This peppery, pleasant edition to the salad bowl originated as a weed in the Mediterranean region. Since Roman times, however, this plant has been widely cultivated and enjoyed in a variety of dishes and preparations. Historically more common in Europe, especially Italy, arugula is growing in popularity in the United States thanks to its fresh, tart, bitter, and peppery flavor.
In the Garden:
Generally, arugula prefers cooler growing conditions which makes it a great spring and fall addition to your garden. Arugula is fairly easy and fast growing- it goes from seed to sizable leaves in a little over a month- and can be planted continously (in successions 2-3 weeks apart) until 1 month before the first frost. If it bolts (goes to flower), don’t despair! The flowers are edible too!
In the Kitchen:
Arugula is a delicate leafy green that is most commonly enjoyed fresh in salads, wilted ontop of pizza, or mixed into a dish to lend a more robust flavor. The entire plant is edible (leaves, flowers, and seed pods). The flowers have a mild peppery flavor and are fun, colorful addition to salads, mixed drinks, and stir fries. The seed pods are reminiscent of a crunchy, fresh, spicy green bean. Other ways to use it:
• Pureed with lemon juice, olive oil, and walnuts for spicy pesto
• Mixed into a frittata or omelet
• Wilted and seasoned with garlic and lemon juice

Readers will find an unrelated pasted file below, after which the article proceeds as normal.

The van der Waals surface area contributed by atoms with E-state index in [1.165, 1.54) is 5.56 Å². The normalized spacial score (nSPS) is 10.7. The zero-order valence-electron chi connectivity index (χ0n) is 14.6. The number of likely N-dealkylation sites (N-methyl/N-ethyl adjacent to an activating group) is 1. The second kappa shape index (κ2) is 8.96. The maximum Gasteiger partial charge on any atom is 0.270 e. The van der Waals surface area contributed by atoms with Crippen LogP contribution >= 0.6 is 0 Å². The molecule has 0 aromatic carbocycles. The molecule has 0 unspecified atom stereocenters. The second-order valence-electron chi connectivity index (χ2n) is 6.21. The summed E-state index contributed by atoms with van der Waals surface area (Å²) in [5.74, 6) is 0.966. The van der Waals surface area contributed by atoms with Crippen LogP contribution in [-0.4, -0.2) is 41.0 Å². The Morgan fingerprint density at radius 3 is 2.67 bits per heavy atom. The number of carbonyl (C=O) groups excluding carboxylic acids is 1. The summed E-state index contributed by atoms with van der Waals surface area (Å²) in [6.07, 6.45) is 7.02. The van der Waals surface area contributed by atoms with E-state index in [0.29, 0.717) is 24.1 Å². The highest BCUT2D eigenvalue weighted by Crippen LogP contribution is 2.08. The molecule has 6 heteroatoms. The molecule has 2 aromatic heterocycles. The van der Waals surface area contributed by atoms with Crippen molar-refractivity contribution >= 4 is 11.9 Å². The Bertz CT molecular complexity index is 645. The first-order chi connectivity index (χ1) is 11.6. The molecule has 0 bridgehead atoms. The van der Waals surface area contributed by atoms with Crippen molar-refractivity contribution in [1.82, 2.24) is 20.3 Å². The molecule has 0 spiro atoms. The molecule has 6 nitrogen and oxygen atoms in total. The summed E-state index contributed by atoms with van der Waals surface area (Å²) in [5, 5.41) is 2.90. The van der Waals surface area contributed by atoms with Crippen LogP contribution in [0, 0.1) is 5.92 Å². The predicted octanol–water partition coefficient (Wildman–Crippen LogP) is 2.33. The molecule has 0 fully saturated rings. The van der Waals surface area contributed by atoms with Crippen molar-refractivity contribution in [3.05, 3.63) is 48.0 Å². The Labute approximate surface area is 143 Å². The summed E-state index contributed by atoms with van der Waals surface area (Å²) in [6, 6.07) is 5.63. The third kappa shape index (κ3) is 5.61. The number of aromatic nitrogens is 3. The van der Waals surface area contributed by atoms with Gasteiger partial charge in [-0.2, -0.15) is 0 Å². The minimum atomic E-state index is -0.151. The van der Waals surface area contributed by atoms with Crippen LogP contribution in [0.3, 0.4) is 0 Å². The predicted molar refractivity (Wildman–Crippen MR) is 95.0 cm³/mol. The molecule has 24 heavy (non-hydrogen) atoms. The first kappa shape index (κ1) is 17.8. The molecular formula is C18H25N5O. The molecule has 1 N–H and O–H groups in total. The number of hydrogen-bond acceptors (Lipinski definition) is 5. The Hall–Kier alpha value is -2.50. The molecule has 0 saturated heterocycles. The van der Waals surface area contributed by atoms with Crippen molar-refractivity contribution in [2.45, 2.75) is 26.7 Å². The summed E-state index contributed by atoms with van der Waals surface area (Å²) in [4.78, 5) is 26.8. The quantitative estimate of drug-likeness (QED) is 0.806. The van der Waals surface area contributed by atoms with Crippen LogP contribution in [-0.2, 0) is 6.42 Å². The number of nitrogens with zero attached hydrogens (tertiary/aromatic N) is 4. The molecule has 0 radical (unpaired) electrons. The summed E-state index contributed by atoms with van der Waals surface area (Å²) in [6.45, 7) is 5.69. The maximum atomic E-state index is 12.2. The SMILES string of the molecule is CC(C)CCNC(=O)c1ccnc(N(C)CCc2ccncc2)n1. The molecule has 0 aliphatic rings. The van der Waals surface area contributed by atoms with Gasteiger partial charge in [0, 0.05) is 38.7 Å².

• As a topping for tacos, wraps, and sandwiches
In the Medicine Cabinet:
As a leafy green and member of the brassica family, arugula shares similar nutrition benefits to its broccoli, kale, and cabbage cousin. It is a good source of cancer-fighting sulforaphanes, fiber (full belly, healthy bowels), Vitamin K (appropriate blood clotting), and folate (healthy fetal development). One of its most unique nutritional qualities is its high nitrate content which can help positively regulate blood pressure.
Interested in adding arugula to your menu? Try these great recipes:
Kelly Wilson, RDN is a registered dietitian nutritionist and Taste the Local Difference’s Director of Community Partners. She loves to eat arugula as a fresh salad or pureed into a spicy pesto. Contact her with your veggie questions, or favorite recipe, at email@example.com .
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